In this investigation we are going to count the number of 1s, 2s, 3s etc in numbers. Can you predict what will happen?

Investigate the different ways these aliens count in this challenge. You could start by thinking about how each of them would write our number 7.

"Ip dip sky blue! Who's 'it'? It's you!" Where would you position yourself so that you are 'it' if there are two players? Three players ...?

Noah saw 12 legs walk by into the Ark. How many creatures did he see?

A magician took a suit of thirteen cards and held them in his hand face down. Every card he revealed had the same value as the one he had just finished spelling. How did this work?

In a square in which the houses are evenly spaced, numbers 3 and 10 are opposite each other. What is the smallest and what is the largest possible number of houses in the square?

Can you design a new shape for the twenty-eight squares and arrange the numbers in a logical way? What patterns do you notice?

In this problem it is not the squares that jump, you do the jumping! The idea is to go round the track in as few jumps as possible.

How would you count the number of fingers in these pictures?

Sweets are given out to party-goers in a particular way. Investigate the total number of sweets received by people sitting in different positions.

Exactly 195 digits have been used to number the pages in a book. How many pages does the book have?

Kimie and Sebastian were making sticks from interlocking cubes and lining them up. Can they make their lines the same length? Can they make any other lines?

Place the numbers 1 to 8 in the circles so that no consecutive numbers are joined by a line.

Use five steps to count forwards or backwards in 1s or 10s to get to 50. What strategies did you use?

In how many ways could Mrs Beeswax put ten coins into her three puddings so that each pudding ended up with at least two coins?

This challenge involves calculating the number of candles needed on birthday cakes. It is an opportunity to explore numbers and discover new things.

Daisy and Akram were making number patterns. Daisy was using beads that looked like flowers and Akram was using cube bricks. First they were counting in twos.

Here is a version of the game 'Happy Families' for you to make and play.

If you have ten counters numbered 1 to 10, how many can you put into pairs that add to 10? Which ones do you have to leave out? Why?

This problem challenges you to find out how many odd numbers there are between pairs of numbers. Can you find a pair of numbers that has four odds between them?

Dotty Six is a simple dice game that you can adapt in many ways.

Can you use the numbers on the dice to reach your end of the number line before your partner beats you?

This is a game in which your counters move in a spiral round the snail's shell. It is about understanding tens and units.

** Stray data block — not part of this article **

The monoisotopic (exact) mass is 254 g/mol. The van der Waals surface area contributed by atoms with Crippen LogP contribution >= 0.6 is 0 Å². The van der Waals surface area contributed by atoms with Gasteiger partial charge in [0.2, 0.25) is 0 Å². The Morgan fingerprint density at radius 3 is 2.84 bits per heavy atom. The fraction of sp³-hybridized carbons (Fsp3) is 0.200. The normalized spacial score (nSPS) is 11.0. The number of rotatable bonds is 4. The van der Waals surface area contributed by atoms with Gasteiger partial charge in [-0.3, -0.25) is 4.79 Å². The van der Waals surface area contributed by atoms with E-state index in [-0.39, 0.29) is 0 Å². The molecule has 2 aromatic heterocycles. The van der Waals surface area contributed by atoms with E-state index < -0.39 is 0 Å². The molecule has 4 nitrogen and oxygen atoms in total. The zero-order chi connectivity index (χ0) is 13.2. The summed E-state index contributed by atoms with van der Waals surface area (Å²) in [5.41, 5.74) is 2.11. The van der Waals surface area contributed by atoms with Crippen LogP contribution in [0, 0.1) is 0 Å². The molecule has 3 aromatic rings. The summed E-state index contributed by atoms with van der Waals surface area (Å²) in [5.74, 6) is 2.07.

Watch the video of Fran re-ordering these number cards. What do you notice? Try it for yourself. What happens?

Can you deduce the pattern that has been used to lay out these bottle tops?

Can you each work out the number on your card? What do you notice? How could you sort the cards?

How many legs do each of these creatures have? How many pairs is that?

There are three versions of this challenge. The idea is to change the colour of all the spots on the grid. Can you do it in fewer throws of the dice?

An activity centred around observations of dots and how we visualise number arrangement patterns.

You'll need two dice to play this game against a partner. Will Incey Wincey make it to the top of the drain pipe or the bottom of the drain pipe first?

How could you estimate the number of pencils/pens in these pictures?

Dotty Six game for an adult and child. Will you be the first to have three sixes in a straight line?

Incey Wincey Spider game for an adult and child. Will Incey get to the top of the drainpipe?

Can you work out how many apples there are in this fruit bowl if you know what fraction there are?

Which is quicker, counting up to 30 in ones or counting up to 300 in tens? Why?

Lee was writing all the counting numbers from 1 to 20. She stopped for a rest after writing seventeen digits. What was the last number she wrote?

25 students are queuing in a straight line. How many are there between Julia and Jenny?

In this problem, we're investigating the number of steps we would climb up or down to get out of or into the swimming pool. How could you number the steps below the water?

In this game, you can add, subtract, multiply or divide the numbers on the dice. Which will you do so that you get to the end of the number line first?

Jack's mum bought some candles to use on his birthday cakes and when his sister was born, she used them on her cakes too. Can you use the information to find out when Kate was born?

What could these drawings, found in a cave in Spain, represent?

Take a look at the video of this trick. Can you perform it yourself? Why is this maths and not magic?

Some children were playing a game. Make a graph or picture to show how many ladybirds each child had.

This article for teachers describes a project which explores the power of storytelling to convey concepts and ideas to children.